Friday, January 31, 2020

AIM Piano Keyboard Skills Video Level 3

Teaching One Octave Scales on the Piano

The transition from pentascales to one octave scales is a big leap that is more successfully taught with some preparatory activities.

Piano Scale Technique


I introduce the thumb tuck motion early on to beginning piano students using the Caterpillar Crawl
later challenge them to the Thumb Tuck Challenge to demonstrate mastery of the motion.

Piano Scale Fingering

The Picture Scales Printouts by Susan Paradis make it easier for visual learners to remember the correct fingering or they can use blank "write your own fingering printouts" to solidify their knowledge.  The adjustment from 5 finger scales to one octave scales can be tricky, but I love this great tip from "Teach Piano Today" to have students use fingering with pentascales that prepares them for one octave scales.  I still begin with the traditional RH 1-2-3-4-5 fingering for a C pentascale, because students will find plenty of shorter scales in the music they play that don't require finger crossing, but once students have done the Thumb Tuck Challenge they can apply the thumb tuck and play a RH C pentascale with fingers 1-2-3-1-2 before jumping in to the full 1 octave scale.

Piano Scale Patterns

Susan Paradis's Whole Step Half Step game is a fun way to teach the pattern of whole and half steps in the major scale to students in an unforgettable way.  Later I introduce the sound and pattern of the minor scales using this Scale Sisters Video and this Speedy Scales Game can help you assess if your students really understand the pattern in a kinesthetic way.


Piano Scale Improvisation

But just understanding the pattern does not equate to fluency of finding the keys quickly.
Bradley Sowash's Scaling the Chords Approach really solidifies student's ability to navigate the scales in a fun way. During lessons and lab I give students the opportunity to improvise using notes from their scale and the musiclock app.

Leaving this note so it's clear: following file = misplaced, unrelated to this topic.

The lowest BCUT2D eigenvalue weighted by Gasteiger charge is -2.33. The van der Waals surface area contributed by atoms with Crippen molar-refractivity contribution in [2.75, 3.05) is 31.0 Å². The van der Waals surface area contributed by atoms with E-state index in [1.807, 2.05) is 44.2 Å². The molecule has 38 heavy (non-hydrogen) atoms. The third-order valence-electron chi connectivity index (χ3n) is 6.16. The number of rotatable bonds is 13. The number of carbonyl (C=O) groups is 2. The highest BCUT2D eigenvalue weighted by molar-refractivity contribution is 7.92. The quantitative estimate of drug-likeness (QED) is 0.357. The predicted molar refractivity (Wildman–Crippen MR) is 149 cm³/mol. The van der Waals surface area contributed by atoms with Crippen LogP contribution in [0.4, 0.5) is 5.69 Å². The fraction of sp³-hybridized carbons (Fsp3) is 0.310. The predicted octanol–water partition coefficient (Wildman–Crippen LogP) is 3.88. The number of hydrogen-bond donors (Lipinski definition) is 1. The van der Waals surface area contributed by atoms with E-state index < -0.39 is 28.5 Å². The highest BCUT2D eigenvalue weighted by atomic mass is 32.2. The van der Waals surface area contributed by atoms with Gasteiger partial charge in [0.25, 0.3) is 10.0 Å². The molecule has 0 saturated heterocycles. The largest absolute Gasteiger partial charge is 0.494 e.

Making Chord Fluency Familiar and Fun

Playing just the I-V-I Chord Progression alone can get boring pretty quickly, but when students experience the application of chords as they play duets, accompany their own singing and improvise the chords come to life. I love teaching chords with pop songs, familiar children's songs, or primary songs or hymns   that my students are familiar with.  Even if they aren't quite ready for the coordination of one hand playing the melody and the other playing chords, they can sing along as they accompany with just the chords and then gradually gain the confidence to play chords and a melody with a simple "Hot Cross Buns" rote teaching piece.

Pairing Chords with Composing

Another great way to really motivates students to start practice their chords and gain fluency is allowing them to choose appropriate chords to go along with melodies they have composed. The Do-Re-Mi Ice Cream Improv Activity and Good Better Best Composing are a couple of tools that are simple enough for students to select only I and V chords to go with their melody and squeeze in some extra chord practice.

Do you have some other favorite ways to get piano students to learn their scales and chords in a fun or memorable way? I'd love to hear about it in the comments!


Related Posts:
AIM Piano Keyboard Skills Video Level 1
AIM Piano Keyboard Skills Video Level 2
TPT Where to Start with Scales
MM Speedy Scales Game
HPN Collect a Chord Game
HPN Technique Pattern Bingo'
HPN Incredible Scales Game
Using Tune Train App in Piano Lessons




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